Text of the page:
Interestingly enough there are still parts of the country that are considered “dry”, meaning that no alcohol is allowed to be sold. For instance, one of the biggest distilleries in the world, Jack Daniels, is located in a dry county in Tennessee. Because they are considered a tasting facility and are not selling alcohol to drink on the premise they are allowed to operate. However, there are no restaurants or bars in that county that serve alcohol. In contrast, there are counties in the country where you are allowed to walk around the town with your drinks. A famous place that does this is New Orleans. Customers can pick up a drink at an establishment and walk right out the door with it. Although these are unique scenarios, the point is that it is important to know the rules in your county before you serve alcohol at your establishment. 

 

 

4. Minors

Minors are always a tricky part of keeping a liquor license valid. Of course, we know they need to be 21 years old to drink, but let's not forget the rules outside of actual consumption. For example, minors are often required to leave the establishment by a certain time if alcohol is being served. Some states even require minors to be in the dining room accompanied by parents but the parents can still drink in there (yes, it is a very odd law). Additionally, it is imperative that servers and bartenders check identification every time someone orders alcohol. It does not matter if they are 21 or 60, the ID needs to be checked! Not abiding by the law surrounding minors and alcohol is the fastest way to get your license revoked. Look very diligently into this when making your business policies!

 

 

5. Food

One last thing to consider is whether or not you will serve food. You may not want food to be involved with your business idea BUT it may be the only way to sell alcohol. For instance, in Montana, you are not required to serve food if you serve alcohol. However, in states like Washington, you must serve food if you are selling alcohol, unless you are in a tasting room only (i.e. winery or brewery). Beyond this, states that require food usually have certain parameters on what qualifies as food, meaning you might have to serve a full meal and not just small snacks. This can have a significant financial impact on your business if you originally planned to not have food available, so look into these things before getting everything else in line.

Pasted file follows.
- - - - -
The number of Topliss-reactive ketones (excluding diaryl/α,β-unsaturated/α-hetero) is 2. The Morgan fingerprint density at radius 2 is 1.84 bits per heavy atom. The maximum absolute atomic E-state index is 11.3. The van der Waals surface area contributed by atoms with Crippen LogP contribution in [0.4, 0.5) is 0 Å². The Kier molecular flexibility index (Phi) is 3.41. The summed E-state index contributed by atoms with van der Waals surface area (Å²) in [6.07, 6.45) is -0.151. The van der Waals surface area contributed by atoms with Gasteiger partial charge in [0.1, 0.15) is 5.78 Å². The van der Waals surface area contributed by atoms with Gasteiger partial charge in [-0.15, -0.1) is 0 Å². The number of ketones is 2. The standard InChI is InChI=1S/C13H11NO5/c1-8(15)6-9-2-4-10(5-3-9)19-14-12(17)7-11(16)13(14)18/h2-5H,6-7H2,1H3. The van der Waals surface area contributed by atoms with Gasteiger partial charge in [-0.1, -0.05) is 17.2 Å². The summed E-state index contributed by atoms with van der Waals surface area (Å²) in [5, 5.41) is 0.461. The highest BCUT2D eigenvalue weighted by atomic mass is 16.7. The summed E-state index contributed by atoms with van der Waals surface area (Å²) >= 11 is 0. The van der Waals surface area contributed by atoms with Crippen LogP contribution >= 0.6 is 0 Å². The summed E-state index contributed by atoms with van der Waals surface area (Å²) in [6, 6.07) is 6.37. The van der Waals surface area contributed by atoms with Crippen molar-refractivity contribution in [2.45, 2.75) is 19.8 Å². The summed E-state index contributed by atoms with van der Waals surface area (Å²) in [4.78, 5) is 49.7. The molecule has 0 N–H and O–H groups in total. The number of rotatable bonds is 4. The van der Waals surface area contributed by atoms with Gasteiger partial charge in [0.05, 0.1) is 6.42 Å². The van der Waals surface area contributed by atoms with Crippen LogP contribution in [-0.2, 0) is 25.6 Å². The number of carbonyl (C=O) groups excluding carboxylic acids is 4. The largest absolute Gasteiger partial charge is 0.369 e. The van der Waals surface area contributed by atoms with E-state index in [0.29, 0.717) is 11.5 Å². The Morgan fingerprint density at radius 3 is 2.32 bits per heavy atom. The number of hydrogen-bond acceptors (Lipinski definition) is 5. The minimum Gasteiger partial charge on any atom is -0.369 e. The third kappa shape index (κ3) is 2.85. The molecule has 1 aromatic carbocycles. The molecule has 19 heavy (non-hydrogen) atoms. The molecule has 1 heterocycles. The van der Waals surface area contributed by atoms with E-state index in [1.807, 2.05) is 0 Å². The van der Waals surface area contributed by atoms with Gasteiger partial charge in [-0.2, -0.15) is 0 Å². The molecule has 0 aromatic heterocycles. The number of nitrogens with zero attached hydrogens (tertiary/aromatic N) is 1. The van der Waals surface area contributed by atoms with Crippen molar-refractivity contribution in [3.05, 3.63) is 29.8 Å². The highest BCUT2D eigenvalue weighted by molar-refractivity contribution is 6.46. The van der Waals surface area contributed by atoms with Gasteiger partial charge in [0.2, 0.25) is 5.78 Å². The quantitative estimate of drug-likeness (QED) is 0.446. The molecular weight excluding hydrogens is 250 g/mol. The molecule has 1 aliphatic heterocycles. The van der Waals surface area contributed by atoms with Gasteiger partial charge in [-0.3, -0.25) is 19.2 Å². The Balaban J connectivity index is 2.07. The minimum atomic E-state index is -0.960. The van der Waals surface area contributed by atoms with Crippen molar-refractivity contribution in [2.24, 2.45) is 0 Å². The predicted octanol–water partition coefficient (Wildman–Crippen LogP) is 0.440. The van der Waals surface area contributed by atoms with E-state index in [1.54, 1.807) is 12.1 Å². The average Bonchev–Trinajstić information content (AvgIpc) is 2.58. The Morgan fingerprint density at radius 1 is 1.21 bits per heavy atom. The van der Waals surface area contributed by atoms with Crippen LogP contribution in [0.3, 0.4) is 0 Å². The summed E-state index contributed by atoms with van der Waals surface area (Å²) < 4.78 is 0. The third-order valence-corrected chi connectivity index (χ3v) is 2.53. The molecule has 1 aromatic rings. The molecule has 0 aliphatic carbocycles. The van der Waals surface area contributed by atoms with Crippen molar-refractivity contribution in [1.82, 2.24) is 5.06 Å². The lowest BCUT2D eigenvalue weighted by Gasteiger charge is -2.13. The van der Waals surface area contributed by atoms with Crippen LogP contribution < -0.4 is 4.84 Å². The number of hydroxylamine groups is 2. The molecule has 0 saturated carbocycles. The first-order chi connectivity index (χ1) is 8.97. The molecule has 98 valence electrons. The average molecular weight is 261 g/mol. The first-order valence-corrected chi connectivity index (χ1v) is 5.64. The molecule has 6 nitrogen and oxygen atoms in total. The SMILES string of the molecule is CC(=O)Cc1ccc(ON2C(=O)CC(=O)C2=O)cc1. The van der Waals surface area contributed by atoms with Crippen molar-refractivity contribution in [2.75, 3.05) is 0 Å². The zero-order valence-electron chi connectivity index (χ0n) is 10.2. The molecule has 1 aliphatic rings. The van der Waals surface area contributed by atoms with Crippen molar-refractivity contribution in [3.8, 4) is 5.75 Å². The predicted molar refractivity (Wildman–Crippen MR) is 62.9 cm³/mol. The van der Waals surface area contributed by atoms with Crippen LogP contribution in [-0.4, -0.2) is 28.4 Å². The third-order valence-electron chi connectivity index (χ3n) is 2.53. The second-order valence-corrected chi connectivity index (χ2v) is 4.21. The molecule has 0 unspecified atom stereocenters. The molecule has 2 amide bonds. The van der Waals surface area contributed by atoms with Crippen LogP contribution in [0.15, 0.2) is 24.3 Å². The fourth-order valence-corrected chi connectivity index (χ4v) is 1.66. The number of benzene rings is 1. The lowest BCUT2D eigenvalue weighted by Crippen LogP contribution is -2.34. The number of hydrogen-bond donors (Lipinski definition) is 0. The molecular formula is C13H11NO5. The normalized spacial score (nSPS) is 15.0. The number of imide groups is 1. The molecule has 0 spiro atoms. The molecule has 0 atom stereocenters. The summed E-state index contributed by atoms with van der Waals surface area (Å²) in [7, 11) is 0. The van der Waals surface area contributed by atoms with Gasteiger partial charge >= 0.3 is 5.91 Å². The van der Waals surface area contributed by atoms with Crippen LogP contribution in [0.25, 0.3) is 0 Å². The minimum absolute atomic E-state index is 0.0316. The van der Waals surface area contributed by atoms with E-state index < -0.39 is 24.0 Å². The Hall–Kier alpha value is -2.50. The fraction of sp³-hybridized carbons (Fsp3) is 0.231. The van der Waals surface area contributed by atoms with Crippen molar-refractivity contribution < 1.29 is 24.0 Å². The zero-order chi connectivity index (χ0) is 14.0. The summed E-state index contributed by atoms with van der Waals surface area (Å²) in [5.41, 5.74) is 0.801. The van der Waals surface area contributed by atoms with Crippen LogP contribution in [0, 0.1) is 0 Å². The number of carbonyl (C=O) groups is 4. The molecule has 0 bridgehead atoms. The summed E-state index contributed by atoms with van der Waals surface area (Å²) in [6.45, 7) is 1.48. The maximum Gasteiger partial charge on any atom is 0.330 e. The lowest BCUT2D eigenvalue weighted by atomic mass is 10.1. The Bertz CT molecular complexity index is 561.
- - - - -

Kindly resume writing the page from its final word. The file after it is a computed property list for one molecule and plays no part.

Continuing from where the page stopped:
6. Wine and Beer License

A Wine and Beer License is a great option for businesses that want to serve alcohol but are having problems getting a full liquor license that includes selling spirits. Not only does this license allow you to serve a large range of wine, beer, and malt alcoholic drinks BUT it is usually cheaper and faster to get approved. However, with this license you usually do have to serve some sort of food item on your menu and follow all of the regulations stated by the issuing state. 


For Wine and Beer Licenses (and every other liquor license), you will need to state if the license will be used for on-site or off-site sales. If you are a business that has one sole location, you will need an on-site location stating that you are only selling alcohol on the premises. If you are a mobile bar or traveling caterer of some sort, you will want to have an off-site license which would allow you to sell alcohol in numerous locations. There will be slight differences if you are a mobile bar so make sure to check your state website when applying for the license. 


There are many benefits to owning a business that serves alcohol. However, there are often many hoops you must jump through before you can sell alcohol at your establishment. If you remember the following you will be off to a great start: 1. Apply for you liquor license early!; 2. Closely follow local and state laws; and 3. Make sure you are following guidelines even after you receive the license. You can find more information regarding liquor licenses on your state’s website and it is a good idea to seek legal advice if you are unclear. 



 

THIS BLOG POST IS NOT A SUBSTITUTE FOR LEGAL ADVICE. EVERY SITUATION IS DIFFERENT & IS FACT-SPECIFIC. A proper legal analysis is necessary based on your location and contract. Consult an attorney in your home state for advice regarding your contract or specific legal situation.